New connections from the outside to a certain port or port range go to a designated LAN machine. The ports are determined by the kind of server you want to run, (e.g. 80 for a web server) and the IP is the private LAN IP of your web server.
Port triggering: new connections from the outside to a certain port go to whatever LAN machine made a certain outgoing connection (as defined by destination port).
Example: You define port 25 as trigger and 113 as port. If any of your LAN machines creates a outgoing connection (=trigger) to port 25 (e.g. to send mail), all incoming connections to port 113 will temporarily go to that machine. After a timeout, new 113 connections will again be dropped.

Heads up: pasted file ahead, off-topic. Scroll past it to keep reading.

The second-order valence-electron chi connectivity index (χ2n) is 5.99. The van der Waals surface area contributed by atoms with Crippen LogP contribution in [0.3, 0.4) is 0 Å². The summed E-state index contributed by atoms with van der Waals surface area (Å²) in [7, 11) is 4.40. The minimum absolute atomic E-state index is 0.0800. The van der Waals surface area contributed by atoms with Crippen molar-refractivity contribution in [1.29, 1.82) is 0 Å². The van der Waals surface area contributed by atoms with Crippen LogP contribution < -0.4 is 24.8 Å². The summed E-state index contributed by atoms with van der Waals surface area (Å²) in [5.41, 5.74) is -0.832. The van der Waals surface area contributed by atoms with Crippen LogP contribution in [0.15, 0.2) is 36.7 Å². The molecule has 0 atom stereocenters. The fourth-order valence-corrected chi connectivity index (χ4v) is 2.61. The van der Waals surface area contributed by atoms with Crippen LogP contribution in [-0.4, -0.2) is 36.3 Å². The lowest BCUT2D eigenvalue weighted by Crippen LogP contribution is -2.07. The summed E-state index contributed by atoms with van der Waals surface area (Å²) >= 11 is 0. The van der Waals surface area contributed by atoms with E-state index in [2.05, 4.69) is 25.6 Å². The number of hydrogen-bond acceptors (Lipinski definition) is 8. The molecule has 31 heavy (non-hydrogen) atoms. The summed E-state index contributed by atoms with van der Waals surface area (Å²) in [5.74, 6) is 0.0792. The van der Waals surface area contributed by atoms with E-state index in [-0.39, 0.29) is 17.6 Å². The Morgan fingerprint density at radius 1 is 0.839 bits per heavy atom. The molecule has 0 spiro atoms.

No port forwarding defined:
Only return traffic of connections established from the LAN side can make it to the LAN. They go to the machine that requested the packet according to the dynamic NAT table in the router. This mode is sufficient for typical internet use (browsing, e-mail, downloading, etc.). All new connection attempts from the outside are dropped, because they were not requested by anyone. (There are more complicated cases, e.g. with ftp, but a good router will be able to take care of the secondary connections by special algorithms (ftp-alg).
Thanks to SYNACK for supplying this information.